Thomas  Clifford  Newton

The  Shelbyville  Republican
Monday August 11, 1947
Page 4 column 1
By Avonelle Lewis
          Thomas Clifford Newton is his given name, but the slightly stooped, familiar figure that rules over the justice of the peace office at the courthouse doubts if very many people know itóheís been "Squire" Newton for so long.
          The title fits him nicely and even though youíve only been acquainted with him for a short time its much more natural to address him as Squire instead of "Mr. Newton."
          He was appointed justice of peace of Addison township in 1927 and this June 27 celebrated his 20th year in the office. Nine big books stacked in the corner of his office and a like number filed away in the courthouse basement hold records of the innumerable cases over which heís presided. In 1946 he handled 283 criminal cases (this figure was compiled for us by means of a "doodling" system such as is used in keeping a basketball score), and while he says it isnít fair to use that as an averageósome years there werenít that manyóhis total number of cases must run to at least 5,000. The list includes traffic violations, assault and battery, disorderly conduct and such offenses as donít warrant jurisdiction of a higher court.
          The Squire always wanted to study law. But, "somehow just never got around to it." You get the impression however, that quite a bit of law is tucked away behind his bespectacled eyes. His creed, in the law business and otherwise, is: "Be fair and square and try to see both sides." He finds too that often times a quiet talk with some of his victims does far more good than severe punishment, particularly in the cases of young people.
          Mr. Newton was born in Switzerland county and after his parents died when he was quite young he lived with his grandfather until he was 12 years old. From that age he was "on his own" and worked on farms by the month until he was 21. He moved to Shelby county in 1912. In the meantime, in 1906, he married a Switzerland county girl who lived only two months and three days after their marriage. In 1908 he married Miss Ora Phillips and they have resided in a pretty home at 1107 Elm Street for the past 24 years. They have no children of their own but reared a foster daughter.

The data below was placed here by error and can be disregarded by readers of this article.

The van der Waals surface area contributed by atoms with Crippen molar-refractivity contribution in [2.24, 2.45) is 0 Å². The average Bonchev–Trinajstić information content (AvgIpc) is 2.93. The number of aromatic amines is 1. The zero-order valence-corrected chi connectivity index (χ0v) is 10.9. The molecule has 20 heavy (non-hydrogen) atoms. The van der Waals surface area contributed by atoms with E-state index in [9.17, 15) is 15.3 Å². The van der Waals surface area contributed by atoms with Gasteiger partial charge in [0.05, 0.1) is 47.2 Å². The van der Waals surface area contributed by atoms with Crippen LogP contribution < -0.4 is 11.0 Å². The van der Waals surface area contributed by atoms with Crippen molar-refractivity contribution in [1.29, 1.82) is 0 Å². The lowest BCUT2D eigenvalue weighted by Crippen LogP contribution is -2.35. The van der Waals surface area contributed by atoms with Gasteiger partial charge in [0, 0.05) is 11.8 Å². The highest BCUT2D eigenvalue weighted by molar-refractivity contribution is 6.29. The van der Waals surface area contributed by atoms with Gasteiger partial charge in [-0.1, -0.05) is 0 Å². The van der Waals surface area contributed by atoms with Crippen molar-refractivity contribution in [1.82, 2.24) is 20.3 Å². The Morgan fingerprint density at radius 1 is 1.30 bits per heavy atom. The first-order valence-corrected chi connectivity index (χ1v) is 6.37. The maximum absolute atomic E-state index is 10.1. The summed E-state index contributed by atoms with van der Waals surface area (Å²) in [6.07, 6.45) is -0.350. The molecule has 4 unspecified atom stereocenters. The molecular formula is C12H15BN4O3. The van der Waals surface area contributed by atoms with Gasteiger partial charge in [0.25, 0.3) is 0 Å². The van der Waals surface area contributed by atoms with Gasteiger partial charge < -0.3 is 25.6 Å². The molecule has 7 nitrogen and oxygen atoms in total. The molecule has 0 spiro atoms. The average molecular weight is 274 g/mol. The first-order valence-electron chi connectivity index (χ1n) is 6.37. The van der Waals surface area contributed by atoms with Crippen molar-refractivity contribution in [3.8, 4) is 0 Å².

He was working in the old Wardrobe furniture factory when the 1929 crash came and after being laid off with hundreds of others he decided that if worst came to worst heíd just "open up a peanut stand somewhere." "But," he chuckles, "it never quite came to that.
          His first justice of peace office was in the 100 block on South Harrison street. He was there for five years and then came five years in an office over what is now the G. C. Murphy Store on the southwest corner of the Public Square. He moved into the courthouse office on March 1, 1937, and has been there since. But this week is the first time heís had a telephone installed. "There were so many calls that were out of my line that I was pestered to death," he says, "but now those calls come to other offices here and I canít have those people bothered." His number, by-the-way, is 1710
          Squire estimates he has married more than 900 couples during his 20 years in officeóat all hours of the day and night. His funniest experience in that department came one time when he asked the couple to clasp right hands and the two immediately stuck both hand straight up in the air. He always has wondered if they had been ordered to do that before under different circumstances. The cases he dislikes most are possession suits. He realizes the need of many home owners in trying to regain possession of their property but finds it "pretty hard to set families with children out with no place to go." His "meanest" case he believes, was a four-day jury trial in which a man was charged with cruel treatment to his child.
          Mr. Newton says he isnít too much for traveling and hasnít been too far away from Indiana. Mrs. Newton likes going places however, and has visited such places as California and Florida. But the man who probably has seen as much of human nature as almost anyone in the county likes his home and would rather hear the Missus tell about her trips than to take them himself.
Contributed by Barb Huff

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